The deal he signed after the trade made him the highest-paid defensive player in NFL history. After that, he was traded to the Los Angeles Chargers in 2022, but the money is still there – just currently, he's earned in the area of a hundred and twenty-seven million bucks. Is it worth it? He's good, but that's quite the paycheck for just one guy. Then again, he HAS been All-Pro four times between the first and second team.
Jason Peters – Offensive Tackle
When it comes to highly-paid players, there is one thing that is a pretty good indication you wouldn’t be on the list. That is if you're undrafted. If you're undrafted, there's almost always a clear reason. Jason Peters might be the only undrafted player on this list, and he's pretty high on the list, too.
He won a ring with the Philadelphia Eagles in Super Bowl LII, and he's been named to the First-team All-Pro twice. He's made about $119 million since he started, and that's after starting at the bottom.
A.J. Green – Wide Receiver
Few wide receivers were so widely feared and respected as A.J. Green during his time on the field. In 2012, he was the first rookie wide receiver to make it to the Pro Bowl in eight years. He's earned seven total Pro Bowls, a pair of second-team All-Pro honors, and has set plenty of records.
He's still playing with the Arizona Cardinals, but between his first year in the league and now, he's cashed out for around one hundred and nineteen million dollars. He's hoping for a Super Bowl one of these years, but he hasn't made it there yet.
Chandler Jones – Defensive End
It's been said the three highest-paid positions on any football team will traditionally be the quarterback, the left tackle, and the defensive end. Chandler Jones falls into that final camp and commands a total bill of around one hundred and sixteen million dollars.
That's because he's a two-time first-team All-Pro player, has been sent to four different Pro Bowls, was the NFL sacks leader in 2017, and was part of the New England Patriots when they won Super Bowl XLIX. All that just for being good and getting to the quarterback or locking down the edge.
Fletcher Cox – Defensive Tackle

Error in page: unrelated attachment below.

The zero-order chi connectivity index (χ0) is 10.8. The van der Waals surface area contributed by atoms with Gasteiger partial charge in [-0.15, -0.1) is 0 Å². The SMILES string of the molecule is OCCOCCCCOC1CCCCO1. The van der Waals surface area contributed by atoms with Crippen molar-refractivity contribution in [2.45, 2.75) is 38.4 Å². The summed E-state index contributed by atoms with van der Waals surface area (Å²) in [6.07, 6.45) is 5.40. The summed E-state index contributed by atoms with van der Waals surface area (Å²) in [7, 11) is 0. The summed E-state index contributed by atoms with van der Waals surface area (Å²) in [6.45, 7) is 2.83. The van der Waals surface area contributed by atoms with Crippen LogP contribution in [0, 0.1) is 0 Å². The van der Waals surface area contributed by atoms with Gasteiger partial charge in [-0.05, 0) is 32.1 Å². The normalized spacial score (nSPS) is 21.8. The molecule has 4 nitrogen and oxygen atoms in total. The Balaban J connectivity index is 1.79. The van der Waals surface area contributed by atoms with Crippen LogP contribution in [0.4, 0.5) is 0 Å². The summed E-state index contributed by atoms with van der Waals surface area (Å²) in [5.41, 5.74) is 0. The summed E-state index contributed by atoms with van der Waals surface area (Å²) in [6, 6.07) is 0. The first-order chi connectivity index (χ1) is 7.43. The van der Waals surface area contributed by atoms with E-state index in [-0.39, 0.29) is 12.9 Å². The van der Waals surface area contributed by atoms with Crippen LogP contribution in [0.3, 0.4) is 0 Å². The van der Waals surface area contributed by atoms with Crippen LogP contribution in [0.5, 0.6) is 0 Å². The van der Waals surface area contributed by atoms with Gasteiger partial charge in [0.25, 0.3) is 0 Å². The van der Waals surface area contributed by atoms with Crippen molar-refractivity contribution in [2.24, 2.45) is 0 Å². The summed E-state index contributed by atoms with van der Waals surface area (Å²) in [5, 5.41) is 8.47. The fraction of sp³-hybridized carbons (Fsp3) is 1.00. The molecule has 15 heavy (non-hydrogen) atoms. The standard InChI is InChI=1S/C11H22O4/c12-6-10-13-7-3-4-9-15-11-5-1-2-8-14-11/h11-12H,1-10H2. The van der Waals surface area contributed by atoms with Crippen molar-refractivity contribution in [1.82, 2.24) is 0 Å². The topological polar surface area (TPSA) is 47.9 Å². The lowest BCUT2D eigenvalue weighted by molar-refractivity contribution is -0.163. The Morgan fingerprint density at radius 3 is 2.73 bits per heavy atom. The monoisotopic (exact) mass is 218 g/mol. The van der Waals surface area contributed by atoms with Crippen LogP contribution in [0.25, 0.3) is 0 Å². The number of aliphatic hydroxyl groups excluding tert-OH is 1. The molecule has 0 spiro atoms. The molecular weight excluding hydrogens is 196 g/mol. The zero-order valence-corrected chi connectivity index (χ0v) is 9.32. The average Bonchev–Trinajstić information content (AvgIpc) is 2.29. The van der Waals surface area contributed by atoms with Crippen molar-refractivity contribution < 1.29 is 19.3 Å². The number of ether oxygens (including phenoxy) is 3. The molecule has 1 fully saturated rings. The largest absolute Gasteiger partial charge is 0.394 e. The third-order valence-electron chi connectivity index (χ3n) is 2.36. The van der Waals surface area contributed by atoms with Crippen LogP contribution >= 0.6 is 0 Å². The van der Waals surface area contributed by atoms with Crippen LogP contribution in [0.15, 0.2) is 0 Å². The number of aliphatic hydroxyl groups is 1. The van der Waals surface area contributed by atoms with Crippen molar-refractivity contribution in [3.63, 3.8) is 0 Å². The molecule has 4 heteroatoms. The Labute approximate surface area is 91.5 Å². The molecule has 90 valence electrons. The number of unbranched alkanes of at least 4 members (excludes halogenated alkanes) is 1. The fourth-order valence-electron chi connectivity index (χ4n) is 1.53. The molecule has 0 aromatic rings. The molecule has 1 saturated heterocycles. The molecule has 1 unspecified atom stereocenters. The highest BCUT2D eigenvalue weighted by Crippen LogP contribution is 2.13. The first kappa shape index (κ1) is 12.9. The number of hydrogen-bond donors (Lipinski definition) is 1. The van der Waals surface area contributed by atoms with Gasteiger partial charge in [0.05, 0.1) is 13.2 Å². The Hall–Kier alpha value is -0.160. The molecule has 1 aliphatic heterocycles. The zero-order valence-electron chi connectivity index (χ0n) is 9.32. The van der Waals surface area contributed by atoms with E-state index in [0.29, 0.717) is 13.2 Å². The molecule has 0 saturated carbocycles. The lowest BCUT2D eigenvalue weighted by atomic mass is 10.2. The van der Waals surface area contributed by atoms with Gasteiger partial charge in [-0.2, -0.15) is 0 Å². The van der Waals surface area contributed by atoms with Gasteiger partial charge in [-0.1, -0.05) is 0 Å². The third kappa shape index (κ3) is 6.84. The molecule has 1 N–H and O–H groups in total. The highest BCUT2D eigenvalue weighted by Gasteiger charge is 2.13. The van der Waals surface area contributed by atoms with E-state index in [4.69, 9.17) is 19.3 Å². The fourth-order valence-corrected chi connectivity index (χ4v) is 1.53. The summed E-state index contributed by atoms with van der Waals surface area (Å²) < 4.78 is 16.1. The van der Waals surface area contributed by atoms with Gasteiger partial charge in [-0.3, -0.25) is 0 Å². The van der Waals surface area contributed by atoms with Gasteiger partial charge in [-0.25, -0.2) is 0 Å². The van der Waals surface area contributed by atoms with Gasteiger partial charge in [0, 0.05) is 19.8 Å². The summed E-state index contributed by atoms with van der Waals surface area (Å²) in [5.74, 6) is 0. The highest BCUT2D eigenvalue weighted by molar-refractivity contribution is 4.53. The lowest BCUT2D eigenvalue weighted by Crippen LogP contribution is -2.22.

Several of the names on this list have jumped from team to team, and for a good reason – moving to a different team usually means a bonus in your paycheck. But not Fletcher Cox. He's never moved off the Philadelphia Eagles, despite having plenty of opportunities to do so.
He started with them after being drafted in 2012, and he's been sent to six Pro Bowls and made several All-Pro honors. He's got a ring thanks to the Eagles winning the big game in Super Bowl LII, and he's got a pretty good bundle stashed away – somewhere around $115 million. Not bad.
Robert Quinn – Defensive End
Defensive ends are highly paid because they can easily disrupt an opponent's offense. And if an opponent can't score, winning games becomes much easier. Robert Quinn loves to push past offensive tackles and go in for a sack, and he's done it for many teams – the Rams, the Dolphins, the Cowboys, the Bears, and the Eagles.
He's earned somewhere in the realm of one hundred and twelve million dollars doing it, so he must be pretty good. He's missed getting to a Super Bowl, but he's made All-Pro a couple of times and the Pro Bowl thrice.
Tyron Smith – Left Tackle
Why do left tackles demand so much cash? Well, left tackles are directly opposed to the defense's best rusher and protect their QBs blindside since most quarterbacks are right-handed and can't see pressure coming from that side.
Tyron Smith does this important job with aplomb and has earned himself around a hundred and twelve million for doing so. Plus, he's never stepped off the Dallas Cowboys to do it. Many teams are willing to shell out big money for a left tackle since they're often so critical to the game.
DeAndre Hopkins – Wide Receiver
Every once in a while, an incredible talent comes around that is, unfortunately, squandered. DeAndre Hopkins is one of those talents. He's made the All-Pro team three times since his start in 2013 – and that's just the first team.
He's also made the second team twice. However, poor quarterback play from the Houston Texans kept him nowhere near winning a Super Bowl. So he shifted from the Texans to the Arizona Cardinals, who had the funds to afford him but couldn't field a playoff-worthy team with regularity. Still, he's netted around one hundred and eleven million bucks for catching balls.
David Bakhtiari – Left Tackle
David Bakhtiari has been the starting left tackle for the team since he was drafted in 2013. He's made the All-Pro team five times (twice first team, three times second team) and has hit the field in three Pro Bowls.
His team has made it to the NFC Championship game several times, but he's never seen a Super Bowl. For protecting Aaron Rodgers, Bakhtiari has earned around a hundred and ten million dollars.
Cameron Jordan – Defensive End
Spend enough time with a single team, and you will start making big money. That's because they have to match or beat other teams that want to poach you, and other teams will generally offer more to attract the players they need.
Thus, Cameron Jordan, a defensive end for the New Orleans Saints, has earned about one hundred and eight million dollars during his eleven years on the team. He's a defensive end, which means he's holding down the pocket and going after the quarterback from the defensive side of the line of scrimmage, and he's getting paid to do it well.
Patrick Peterson – Cornerback